Road signs are a dime a dozen out there. The typical driver usually only focuses on what is directly in front of their car, oblivious to almost everything else. Advertisers know though, that it is possible to catch the eye of the driver. They choose strange images or bold words to catch their attention. It really works! How many times can you remember looking at a sign because it was abnormal?
A small town in Fukuoka Prefecture has been taking notes and have come up with their own unusual traffic signs to help slow down cars on some of their dangerous roads.
Japan is known for its narrow roads. Some of them you look at and wonder how two cars can possibly pass each other (answer: very slowly and with both drivers wincing). You may pause in wonderment at the logic behind making the roads that narrow, and then it hits you, pedestrians also have to fit on this poor excuse of a two-way road.
Especially in rural areas of Japan, students from as young as elementary school age have to walk on these narrow streets to get to school. Of course, there are many road signs warning people to “watch your speed” or “be careful of walking students”, but they are so common, some people might ignore them or at least get so used to them that they forget all about them. These safety issues are compounded when the road is particularly straight.
Take this road (photo above, below) in Chukujougunyoshito-machi Suzukuma, Fukuoka, for example. The width is about five meters wide, so two cars are barely able to squeeze past each other. If they do, it leaves no room for any pedestrians. This road lies just off a main prefectural road and thus it’s a commonly used road for cars and students walking to the nearby elementary school. And even though there is lots of traffic, cars will still race down the road as it lacks any curbs and stop signs.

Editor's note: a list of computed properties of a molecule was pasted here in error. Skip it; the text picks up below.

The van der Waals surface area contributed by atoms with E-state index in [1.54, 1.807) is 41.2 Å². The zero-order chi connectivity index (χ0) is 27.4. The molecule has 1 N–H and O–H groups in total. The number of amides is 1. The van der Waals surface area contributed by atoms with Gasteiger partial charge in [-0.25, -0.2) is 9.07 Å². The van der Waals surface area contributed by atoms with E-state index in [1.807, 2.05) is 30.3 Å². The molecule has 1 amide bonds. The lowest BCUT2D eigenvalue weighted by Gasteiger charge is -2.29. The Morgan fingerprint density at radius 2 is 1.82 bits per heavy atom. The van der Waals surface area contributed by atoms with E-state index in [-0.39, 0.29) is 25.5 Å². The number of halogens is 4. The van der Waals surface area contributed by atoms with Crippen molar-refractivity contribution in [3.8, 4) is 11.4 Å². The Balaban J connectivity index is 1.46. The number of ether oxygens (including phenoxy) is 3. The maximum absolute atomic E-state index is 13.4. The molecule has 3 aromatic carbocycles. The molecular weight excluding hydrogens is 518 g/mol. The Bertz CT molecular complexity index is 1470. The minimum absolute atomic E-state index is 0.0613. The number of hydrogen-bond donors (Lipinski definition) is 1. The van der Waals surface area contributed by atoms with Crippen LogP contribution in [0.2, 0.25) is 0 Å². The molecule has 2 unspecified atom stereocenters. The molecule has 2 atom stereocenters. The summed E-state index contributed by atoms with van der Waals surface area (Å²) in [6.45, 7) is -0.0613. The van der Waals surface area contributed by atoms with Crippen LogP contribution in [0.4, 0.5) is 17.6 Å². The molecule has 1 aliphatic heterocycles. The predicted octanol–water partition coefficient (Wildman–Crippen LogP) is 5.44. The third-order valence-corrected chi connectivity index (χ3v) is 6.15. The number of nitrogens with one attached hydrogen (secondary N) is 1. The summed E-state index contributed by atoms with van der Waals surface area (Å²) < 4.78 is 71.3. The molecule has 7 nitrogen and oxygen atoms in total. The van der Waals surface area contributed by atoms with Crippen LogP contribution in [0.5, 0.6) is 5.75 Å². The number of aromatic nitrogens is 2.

From this month, however, this town in Fukuoka has decided to use new street signs to get cars to slow down and be more cautious. They are using “straight-to-the-point” phrases to catch the drivers’ attention such as “AH! DANGER!” and “Things will jump out at you!” often written in surprisingly casual tones. When confronted with those signs, drivers think, “What? Really? Where, where???” and are forced to use more caution.
Reactions from around the web seem to agree.
“This has a lot of impact!” “It’s nice to see this working.” “How interesting!” “Instead of a ho-hum slogan, this is a lot more effective!” “I like this kind of thing; I wish they would do it in Hokkaido too!” “This idea is really good; it’s bad to have kids suffering from accidents and close calls.”
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